As James Forsyth put it, writing in the Spectator, “this move would be a matter of political economy”.

In other words, the motives, along with the practical steps for this tax change, could be anything but simple.

Your take

Should income tax and national insurance be merged?

Have your say using the comment box below.

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Comments (21)

  • matchmade
    Love rating 38
    matchmade said

    I think income tax and NI should be merged: the idea that NI payments ever went into some kind of insurance scheme was always false. If a proportion of our taxes went into an independently-managed national investment scheme, as apparently they do in Norway, and this scheme was invested for profit and improved national infrastructure (keep a large proportion of our money for the good of this country, as the Government is trying to persuade private pension funds to do), and dividends taken to pay for state pensions and unemployment and sickness benefits, then I might be persuaded that National Insurance was a tax worthy of its name. But right now, RichardG, it only pretends to be something that "goes towards" your entitlement to benefits. How anyone can be unaware of NI nowadays escapes me, when even a basic rate taxpayer will lose 20% to income tax and another 12% to NI - NI has become an ever-larger proportion of your monthly taxes as an employee.

    Great idea by organgrinder to merge the taxes but compensate pensioners with a higher tax threshold, and for more tax bands like they have in the United States and Canada.

    To get around the problem where self-employed people's profits vary, year on year, you could merge income tax and NI, but keep the notion of Class 2 NI for buying pension-only entitlements. I don't understand the difference though between Class 2 and Class 3 (voluntary contributions) - why the difference, other than to keep tabs on the self-employed? It would be simpler to say, if you're an employee or a higher-earning self-employed person, you pay 32% or whatever it is for the merged income tax, and everyone else (people working overseas, housewives, people living off savings and rents, low-profit self-employed, company directors on a low income, etc) can top up their 30 year pension entitlement whenever they feel like it, using a voluntary scheme like Class 3.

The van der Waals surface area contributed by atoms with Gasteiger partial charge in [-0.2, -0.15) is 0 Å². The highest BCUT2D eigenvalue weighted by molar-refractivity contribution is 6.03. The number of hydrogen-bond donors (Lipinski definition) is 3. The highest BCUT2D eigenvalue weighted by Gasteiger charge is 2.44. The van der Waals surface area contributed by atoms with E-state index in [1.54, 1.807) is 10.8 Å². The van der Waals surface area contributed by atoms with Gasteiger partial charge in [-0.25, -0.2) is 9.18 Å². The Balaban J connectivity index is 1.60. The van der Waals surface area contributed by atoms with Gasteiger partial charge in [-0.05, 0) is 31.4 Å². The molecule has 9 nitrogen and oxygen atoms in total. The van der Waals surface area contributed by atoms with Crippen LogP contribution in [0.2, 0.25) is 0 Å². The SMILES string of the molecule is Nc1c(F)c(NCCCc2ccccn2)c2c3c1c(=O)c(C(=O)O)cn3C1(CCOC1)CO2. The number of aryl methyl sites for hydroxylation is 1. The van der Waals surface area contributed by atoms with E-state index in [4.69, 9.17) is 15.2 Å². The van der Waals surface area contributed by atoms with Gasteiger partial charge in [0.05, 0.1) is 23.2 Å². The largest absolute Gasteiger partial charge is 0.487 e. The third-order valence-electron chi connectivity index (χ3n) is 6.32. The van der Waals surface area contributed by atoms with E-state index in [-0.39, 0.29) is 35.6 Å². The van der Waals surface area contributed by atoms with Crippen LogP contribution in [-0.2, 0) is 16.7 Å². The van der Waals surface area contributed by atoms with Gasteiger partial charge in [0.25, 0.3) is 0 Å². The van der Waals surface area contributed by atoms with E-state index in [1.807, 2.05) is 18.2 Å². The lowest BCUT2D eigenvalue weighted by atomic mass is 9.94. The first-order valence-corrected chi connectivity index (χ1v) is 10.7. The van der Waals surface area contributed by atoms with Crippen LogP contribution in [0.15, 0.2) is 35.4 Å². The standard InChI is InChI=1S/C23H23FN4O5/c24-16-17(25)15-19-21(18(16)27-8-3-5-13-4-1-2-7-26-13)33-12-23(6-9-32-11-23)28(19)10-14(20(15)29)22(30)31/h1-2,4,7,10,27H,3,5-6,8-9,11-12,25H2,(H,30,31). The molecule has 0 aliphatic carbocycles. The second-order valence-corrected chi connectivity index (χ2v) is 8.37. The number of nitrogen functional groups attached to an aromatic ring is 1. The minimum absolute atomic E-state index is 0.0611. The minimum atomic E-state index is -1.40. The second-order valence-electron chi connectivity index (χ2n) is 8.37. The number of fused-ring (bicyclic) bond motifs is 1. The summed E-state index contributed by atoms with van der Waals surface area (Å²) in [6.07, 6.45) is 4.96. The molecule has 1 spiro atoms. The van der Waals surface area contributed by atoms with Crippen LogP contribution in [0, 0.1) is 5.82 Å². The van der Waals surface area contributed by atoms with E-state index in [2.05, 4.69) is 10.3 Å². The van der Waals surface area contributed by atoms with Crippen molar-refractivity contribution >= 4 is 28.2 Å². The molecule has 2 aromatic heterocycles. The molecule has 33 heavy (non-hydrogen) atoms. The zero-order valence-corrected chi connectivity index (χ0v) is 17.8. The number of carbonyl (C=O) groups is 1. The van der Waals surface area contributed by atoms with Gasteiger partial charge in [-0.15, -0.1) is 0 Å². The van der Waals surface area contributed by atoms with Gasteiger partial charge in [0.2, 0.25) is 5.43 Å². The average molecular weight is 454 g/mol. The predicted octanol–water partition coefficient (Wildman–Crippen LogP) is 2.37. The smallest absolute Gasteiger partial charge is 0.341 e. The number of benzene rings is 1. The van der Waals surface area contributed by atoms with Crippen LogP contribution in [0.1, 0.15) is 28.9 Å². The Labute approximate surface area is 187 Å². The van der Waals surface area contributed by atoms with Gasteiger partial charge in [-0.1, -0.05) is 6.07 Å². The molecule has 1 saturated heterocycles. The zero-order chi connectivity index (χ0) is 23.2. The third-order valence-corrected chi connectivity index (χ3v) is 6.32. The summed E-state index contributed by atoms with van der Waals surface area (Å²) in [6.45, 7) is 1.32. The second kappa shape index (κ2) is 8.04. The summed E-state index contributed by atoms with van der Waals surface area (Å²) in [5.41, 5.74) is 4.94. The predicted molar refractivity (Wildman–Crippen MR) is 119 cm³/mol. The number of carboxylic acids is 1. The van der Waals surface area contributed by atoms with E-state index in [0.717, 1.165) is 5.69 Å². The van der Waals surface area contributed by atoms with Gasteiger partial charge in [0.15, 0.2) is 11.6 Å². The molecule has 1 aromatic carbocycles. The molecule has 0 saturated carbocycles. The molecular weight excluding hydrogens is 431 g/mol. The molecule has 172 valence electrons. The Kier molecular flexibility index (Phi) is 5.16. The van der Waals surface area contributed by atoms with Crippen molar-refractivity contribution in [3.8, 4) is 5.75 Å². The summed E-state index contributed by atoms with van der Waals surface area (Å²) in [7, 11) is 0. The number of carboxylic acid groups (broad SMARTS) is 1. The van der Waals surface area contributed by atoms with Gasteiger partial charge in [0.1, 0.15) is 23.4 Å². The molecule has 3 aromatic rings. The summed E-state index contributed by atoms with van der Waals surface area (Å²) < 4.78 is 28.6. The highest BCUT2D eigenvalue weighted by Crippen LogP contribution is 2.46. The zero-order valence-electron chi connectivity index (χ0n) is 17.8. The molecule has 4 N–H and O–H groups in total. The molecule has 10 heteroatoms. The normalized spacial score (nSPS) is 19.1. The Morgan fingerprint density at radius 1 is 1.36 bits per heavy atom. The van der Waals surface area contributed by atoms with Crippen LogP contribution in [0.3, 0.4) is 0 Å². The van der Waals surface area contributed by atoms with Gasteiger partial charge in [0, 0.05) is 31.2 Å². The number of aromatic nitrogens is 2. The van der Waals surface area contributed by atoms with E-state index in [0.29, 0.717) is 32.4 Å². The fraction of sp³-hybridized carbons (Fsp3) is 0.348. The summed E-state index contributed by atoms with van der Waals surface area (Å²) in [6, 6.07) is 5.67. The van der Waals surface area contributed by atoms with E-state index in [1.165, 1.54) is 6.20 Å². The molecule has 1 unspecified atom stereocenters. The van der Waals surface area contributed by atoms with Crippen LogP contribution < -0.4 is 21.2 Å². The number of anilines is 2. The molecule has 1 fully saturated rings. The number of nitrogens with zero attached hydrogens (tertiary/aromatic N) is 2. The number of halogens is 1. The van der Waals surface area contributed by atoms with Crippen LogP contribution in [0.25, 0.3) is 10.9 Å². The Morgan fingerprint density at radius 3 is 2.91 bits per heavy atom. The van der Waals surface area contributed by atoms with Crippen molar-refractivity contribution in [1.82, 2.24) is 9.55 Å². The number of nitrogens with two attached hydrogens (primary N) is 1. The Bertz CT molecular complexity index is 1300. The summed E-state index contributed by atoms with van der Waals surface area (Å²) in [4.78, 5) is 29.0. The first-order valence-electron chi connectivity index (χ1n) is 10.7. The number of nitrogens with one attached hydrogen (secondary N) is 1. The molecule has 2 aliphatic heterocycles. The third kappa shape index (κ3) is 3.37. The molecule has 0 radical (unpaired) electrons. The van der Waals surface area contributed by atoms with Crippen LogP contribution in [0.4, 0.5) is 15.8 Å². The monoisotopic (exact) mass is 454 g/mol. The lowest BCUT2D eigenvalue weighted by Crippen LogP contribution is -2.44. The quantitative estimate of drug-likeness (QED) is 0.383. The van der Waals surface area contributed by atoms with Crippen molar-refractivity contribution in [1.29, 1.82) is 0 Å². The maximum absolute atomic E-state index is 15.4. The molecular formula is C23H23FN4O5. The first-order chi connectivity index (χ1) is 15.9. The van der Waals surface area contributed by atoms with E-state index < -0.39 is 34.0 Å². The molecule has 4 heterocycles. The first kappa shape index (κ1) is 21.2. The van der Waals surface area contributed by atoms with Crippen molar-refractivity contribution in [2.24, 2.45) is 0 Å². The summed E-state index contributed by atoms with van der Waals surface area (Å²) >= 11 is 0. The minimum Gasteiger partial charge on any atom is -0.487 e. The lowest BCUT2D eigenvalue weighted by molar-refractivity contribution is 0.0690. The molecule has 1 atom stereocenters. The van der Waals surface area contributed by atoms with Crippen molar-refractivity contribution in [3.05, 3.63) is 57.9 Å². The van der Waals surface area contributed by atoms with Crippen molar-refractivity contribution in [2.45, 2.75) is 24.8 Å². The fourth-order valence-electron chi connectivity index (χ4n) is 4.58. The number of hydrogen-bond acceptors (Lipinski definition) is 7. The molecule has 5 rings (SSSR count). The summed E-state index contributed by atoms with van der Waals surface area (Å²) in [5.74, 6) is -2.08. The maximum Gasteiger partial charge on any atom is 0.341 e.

I agree completely with those who complain self-employment and "employment via your own company" are fiendishly complicated. On the face of it, rewarding people to keep their profits in their companies by giving them lower tax rates on dividends up to the higher rate threshold is a good idea, so that their companies grow and grow on a compound basis and hopefully provide employment too. This is why I set up my own company and pay myself a miniscule income and only take a small amount in dividends. However the process for extracting your profits during the company's growth, perhaps to fund a house purchase, and when you retire or wind the company up is so complicated and continually-changing, and you've paid so much to accountants each year along the way, you often wonder why you bother.

    Report on 02 December 2011  |  Love thisLove  0 loves
  • MK22
    Love rating 169
    MK22 said

    Seeing as we have computers these days (I know the Government hasn't spotted it yet, but give them time), all we need to do is set a minimum income below which no tax is paid and then have a continiually changing tax rate until a maximum income is reached beyond which the tax take doesn't increase. So no silly step changes like we have at the moment. And income is defined as everything you receive, from a UK employer or if you live in the UK. Your employer gives you a £20k car, that's £20k on your income for the year. Your employer gives you a lease car costing £8k a year that's £8k more income. You employer gives you £1M worth of shares, that's £1M on your income. Simples.

    We could do the same for companies, tax nett income earned in the UK. And if your company receives goods or services from a non-UK part of the organisation, unless you can prove an international trade in those goods and services you cannot set their cost off against your nett income. So if you are a foreign owned TV company and you buy programmes from your foredign owner you cannot charge their cost against your income unless you can prove that the charge is a genuine market cost (unlikely!).

    And can someone explain why we employ people to pay Government employees and then employ another group to take back some of that pay in tax? Reduce the salaries to a nett of tax level and then just pay that with no deductions.

    Report on 02 December 2011  |  Love thisLove  0 loves